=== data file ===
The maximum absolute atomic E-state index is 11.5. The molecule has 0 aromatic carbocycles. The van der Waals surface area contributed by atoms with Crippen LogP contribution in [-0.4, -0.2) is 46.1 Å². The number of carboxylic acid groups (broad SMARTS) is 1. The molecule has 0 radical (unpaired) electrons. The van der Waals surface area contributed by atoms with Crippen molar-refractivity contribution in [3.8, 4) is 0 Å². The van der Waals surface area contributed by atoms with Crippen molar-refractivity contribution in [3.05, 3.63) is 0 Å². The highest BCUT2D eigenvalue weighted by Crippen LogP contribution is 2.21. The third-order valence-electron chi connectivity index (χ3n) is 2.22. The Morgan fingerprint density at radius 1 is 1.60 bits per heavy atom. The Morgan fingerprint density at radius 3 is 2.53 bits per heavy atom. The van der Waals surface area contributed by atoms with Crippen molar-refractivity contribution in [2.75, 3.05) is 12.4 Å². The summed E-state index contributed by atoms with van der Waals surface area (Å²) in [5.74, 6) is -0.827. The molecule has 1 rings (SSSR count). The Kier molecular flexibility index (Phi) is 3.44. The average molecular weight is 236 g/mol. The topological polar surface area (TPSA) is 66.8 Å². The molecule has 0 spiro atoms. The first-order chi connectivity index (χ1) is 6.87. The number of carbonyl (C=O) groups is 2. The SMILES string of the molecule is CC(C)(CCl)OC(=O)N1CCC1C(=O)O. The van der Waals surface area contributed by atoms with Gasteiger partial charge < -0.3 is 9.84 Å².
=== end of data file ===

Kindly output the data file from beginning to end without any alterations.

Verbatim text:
The maximum absolute atomic E-state index is 11.5. The molecule has 0 aromatic carbocycles. The van der Waals surface area contributed by atoms with Crippen LogP contribution in [-0.4, -0.2) is 46.1 Å². The number of carboxylic acid groups (broad SMARTS) is 1. The molecule has 0 radical (unpaired) electrons. The van der Waals surface area contributed by atoms with Crippen molar-refractivity contribution in [3.8, 4) is 0 Å². The van der Waals surface area contributed by atoms with Crippen molar-refractivity contribution in [3.05, 3.63) is 0 Å². The highest BCUT2D eigenvalue weighted by Crippen LogP contribution is 2.21. The third-order valence-electron chi connectivity index (χ3n) is 2.22. The Morgan fingerprint density at radius 1 is 1.60 bits per heavy atom. The Morgan fingerprint density at radius 3 is 2.53 bits per heavy atom. The van der Waals surface area contributed by atoms with Crippen molar-refractivity contribution in [2.75, 3.05) is 12.4 Å². The summed E-state index contributed by atoms with van der Waals surface area (Å²) in [5.74, 6) is -0.827. The molecule has 1 rings (SSSR count). The Kier molecular flexibility index (Phi) is 3.44. The average molecular weight is 236 g/mol. The topological polar surface area (TPSA) is 66.8 Å². The molecule has 0 spiro atoms. The first-order chi connectivity index (χ1) is 6.87. The number of carbonyl (C=O) groups is 2. The SMILES string of the molecule is CC(C)(CCl)OC(=O)N1CCC1C(=O)O. The van der Waals surface area contributed by atoms with Gasteiger partial charge < -0.3 is 9.84 Å².